We make statements every day. Most are quite unassuming—small facts needed to navigate life, maintain a healthy marriage, or keep our jobs. Other times we make greater claims. We pledge lifelong marital fidelity, we affirm oaths of national allegiance, or we attest to our salvation in Christ through baptism. These greater claims have life-altering implications.
Great claims are made in public—providing accountability to those making the claims as well as openly declaring a deep resolve to embody the very substance that the claims articulate. Great claims become a public declaration of personal participation in a reality that transcends other obligations. It drives a stake in the ground, avowing what we truly believe and how that belief will affect our behavior.
Our day is one in which almost anyone can make bombastic, public pronouncements regarding any big issue from the comfort of their favorite coffee shop. With a few smartphone keystrokes, we can broadly pontificate about politics, theological preferences, sexual ethics, race relations, or any other topic that draws our ire or interest.
The downside to such access is that it’s difficult to discern credibility amid the innumerable capricious voices raging on any given subject. Many who hear the public cacophony either resolve to listen to those voices that correspond to their predispositions or they grow disheartened by the contradictory array of “truth” being purported – and back away altogether.
That’s why we at the Send Institute thought it wise to make a public statement regarding the mission of church planting in North America. Our day is complex, and many boldly declare prescriptions of what we should or should not be doing.
We find ourselves in “a new kindof mission context that requires a diverse and globally-minded mission force radically committed to disciple-making that is rooted in the Word of God and led by the Spirit of God.”
The Church Planting Manifesto for 21st Century North America is an attempt to articulate missiological priorities for those navigating this new reality. Crafted by a diverse team of experts, the statement gives public voice to what we discern to be the priorities and practices that are necessary to guide church planting into the twenty-first century.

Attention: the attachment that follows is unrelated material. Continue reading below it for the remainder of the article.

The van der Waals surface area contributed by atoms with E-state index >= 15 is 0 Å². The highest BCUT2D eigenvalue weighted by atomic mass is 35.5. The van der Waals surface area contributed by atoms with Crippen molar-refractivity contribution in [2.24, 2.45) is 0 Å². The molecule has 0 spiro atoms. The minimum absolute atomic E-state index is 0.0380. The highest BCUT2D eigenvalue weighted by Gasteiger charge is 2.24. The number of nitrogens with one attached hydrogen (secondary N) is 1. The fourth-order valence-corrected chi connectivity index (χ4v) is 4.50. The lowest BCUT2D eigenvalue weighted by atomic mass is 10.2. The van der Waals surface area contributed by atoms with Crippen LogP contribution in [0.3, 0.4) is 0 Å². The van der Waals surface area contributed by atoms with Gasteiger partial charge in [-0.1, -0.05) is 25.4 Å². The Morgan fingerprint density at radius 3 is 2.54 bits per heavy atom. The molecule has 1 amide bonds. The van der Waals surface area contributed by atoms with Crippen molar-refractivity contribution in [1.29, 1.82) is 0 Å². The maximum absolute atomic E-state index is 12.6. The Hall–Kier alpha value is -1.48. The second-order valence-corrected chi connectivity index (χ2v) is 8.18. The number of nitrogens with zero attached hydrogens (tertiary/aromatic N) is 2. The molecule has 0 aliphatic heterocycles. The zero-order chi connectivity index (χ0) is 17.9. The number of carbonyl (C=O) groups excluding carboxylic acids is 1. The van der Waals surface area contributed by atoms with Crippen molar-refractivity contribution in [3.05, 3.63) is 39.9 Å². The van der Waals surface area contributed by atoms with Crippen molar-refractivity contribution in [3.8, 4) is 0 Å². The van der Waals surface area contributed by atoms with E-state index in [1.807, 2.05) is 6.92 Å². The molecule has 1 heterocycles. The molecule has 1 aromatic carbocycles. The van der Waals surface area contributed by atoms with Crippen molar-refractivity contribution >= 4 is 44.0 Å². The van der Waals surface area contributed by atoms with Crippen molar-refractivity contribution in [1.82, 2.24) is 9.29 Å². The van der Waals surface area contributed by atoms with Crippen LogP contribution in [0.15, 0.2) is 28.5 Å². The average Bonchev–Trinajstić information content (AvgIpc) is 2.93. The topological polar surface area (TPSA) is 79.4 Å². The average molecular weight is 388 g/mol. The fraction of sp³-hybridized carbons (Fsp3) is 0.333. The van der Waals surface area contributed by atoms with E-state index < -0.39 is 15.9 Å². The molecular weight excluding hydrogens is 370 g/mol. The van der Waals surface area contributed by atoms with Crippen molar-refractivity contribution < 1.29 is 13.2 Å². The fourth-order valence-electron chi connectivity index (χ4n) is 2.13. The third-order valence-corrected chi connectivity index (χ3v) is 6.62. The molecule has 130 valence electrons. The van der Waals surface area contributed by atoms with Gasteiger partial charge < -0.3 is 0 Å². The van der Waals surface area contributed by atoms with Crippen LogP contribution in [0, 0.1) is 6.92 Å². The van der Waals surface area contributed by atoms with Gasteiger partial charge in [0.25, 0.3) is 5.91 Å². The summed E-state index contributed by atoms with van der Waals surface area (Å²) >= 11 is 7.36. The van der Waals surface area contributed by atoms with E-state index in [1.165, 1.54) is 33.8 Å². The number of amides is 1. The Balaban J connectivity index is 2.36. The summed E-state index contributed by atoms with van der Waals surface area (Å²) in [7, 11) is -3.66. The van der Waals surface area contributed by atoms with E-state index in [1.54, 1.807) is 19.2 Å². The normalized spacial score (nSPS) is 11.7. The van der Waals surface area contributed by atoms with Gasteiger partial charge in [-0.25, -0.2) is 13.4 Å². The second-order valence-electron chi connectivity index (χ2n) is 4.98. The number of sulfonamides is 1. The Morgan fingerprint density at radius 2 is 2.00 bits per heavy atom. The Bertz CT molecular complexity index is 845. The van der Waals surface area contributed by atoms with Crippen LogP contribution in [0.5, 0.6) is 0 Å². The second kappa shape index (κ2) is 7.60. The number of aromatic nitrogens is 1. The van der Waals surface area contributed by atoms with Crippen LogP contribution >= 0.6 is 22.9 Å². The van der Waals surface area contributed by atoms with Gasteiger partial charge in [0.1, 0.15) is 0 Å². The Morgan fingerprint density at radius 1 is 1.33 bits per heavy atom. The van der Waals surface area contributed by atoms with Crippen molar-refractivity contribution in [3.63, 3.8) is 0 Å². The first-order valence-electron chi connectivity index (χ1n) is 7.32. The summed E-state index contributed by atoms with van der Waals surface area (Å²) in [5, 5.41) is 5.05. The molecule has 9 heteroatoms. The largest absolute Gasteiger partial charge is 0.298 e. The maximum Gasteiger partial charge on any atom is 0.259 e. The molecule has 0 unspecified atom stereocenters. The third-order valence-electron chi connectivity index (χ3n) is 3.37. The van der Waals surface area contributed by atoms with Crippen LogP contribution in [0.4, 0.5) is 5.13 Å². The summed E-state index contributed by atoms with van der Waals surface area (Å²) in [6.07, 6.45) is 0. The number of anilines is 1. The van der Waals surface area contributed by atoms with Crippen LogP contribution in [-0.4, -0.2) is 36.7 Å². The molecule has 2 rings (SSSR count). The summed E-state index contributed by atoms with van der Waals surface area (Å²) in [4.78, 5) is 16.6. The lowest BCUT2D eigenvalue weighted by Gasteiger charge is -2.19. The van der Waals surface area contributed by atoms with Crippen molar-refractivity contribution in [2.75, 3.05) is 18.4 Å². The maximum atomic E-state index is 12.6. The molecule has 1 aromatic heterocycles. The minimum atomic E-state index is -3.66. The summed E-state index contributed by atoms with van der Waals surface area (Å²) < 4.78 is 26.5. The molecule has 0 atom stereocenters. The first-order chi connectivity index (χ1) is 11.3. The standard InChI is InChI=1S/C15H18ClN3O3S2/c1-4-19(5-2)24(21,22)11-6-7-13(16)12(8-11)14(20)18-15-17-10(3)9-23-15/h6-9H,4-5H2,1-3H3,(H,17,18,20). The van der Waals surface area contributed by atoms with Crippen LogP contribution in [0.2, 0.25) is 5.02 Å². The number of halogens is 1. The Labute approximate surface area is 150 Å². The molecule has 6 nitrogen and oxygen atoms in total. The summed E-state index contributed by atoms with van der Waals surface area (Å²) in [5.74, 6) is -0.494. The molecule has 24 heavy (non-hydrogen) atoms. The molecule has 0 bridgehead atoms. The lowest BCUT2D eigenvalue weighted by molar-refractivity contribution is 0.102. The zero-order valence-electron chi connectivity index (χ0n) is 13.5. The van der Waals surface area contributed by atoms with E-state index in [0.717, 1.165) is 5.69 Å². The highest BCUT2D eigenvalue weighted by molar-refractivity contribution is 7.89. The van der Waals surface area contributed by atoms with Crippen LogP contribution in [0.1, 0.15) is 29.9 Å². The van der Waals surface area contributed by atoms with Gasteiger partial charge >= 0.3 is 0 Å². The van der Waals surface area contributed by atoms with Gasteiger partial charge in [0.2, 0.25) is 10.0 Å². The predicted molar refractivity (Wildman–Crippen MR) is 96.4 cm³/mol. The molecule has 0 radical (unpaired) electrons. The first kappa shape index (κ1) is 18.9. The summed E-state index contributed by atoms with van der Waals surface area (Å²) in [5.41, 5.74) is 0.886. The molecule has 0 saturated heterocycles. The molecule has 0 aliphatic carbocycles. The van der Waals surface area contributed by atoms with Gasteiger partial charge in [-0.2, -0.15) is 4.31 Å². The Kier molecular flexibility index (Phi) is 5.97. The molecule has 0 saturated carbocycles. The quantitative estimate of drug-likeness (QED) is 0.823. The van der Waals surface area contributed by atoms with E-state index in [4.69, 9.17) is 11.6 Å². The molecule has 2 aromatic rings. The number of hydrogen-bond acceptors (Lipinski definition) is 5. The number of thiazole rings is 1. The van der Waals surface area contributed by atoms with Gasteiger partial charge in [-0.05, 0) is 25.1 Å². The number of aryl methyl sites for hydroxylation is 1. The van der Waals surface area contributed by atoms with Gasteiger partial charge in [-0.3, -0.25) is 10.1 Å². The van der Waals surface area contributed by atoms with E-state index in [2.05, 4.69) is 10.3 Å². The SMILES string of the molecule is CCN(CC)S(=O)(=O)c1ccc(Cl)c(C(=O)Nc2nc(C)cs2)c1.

The Manifesto’s Rationale
The Manifesto was designed with two priorities in mind. First, we wanted to speak to the major themes shaping North American missiology, including some which are often minimized or deemphasized in current practice. For example, we begin the manifesto with the topic of prayer, arguing that “any genuine church multiplication movement is birthed out of prayer and sacrificial obedience in cooperation with how the Spirit of God is already at work.”
Such a prayerful posture is necessary to combat the overall pragmatism and entrepreneurship that pervades much of the church planting conversation. This is an example of how the Manifesto attempts to bring into focus the main subjects that must be considered by anyone doing mission in North America in our day.
Second, we felt necessary to craft a public statement that gave missiological voice to the shared priorities of those leading this conversation. These leaders come from a from a wide diversity of backgrounds and denominational families. We deeply “believe that improving communication and meaningful interaction among different movements honors God and is the biblical intent for the unity of the Body of Christ in North America.” A unified statement aids God’s collective church in synergizing our voice and our missionary efforts.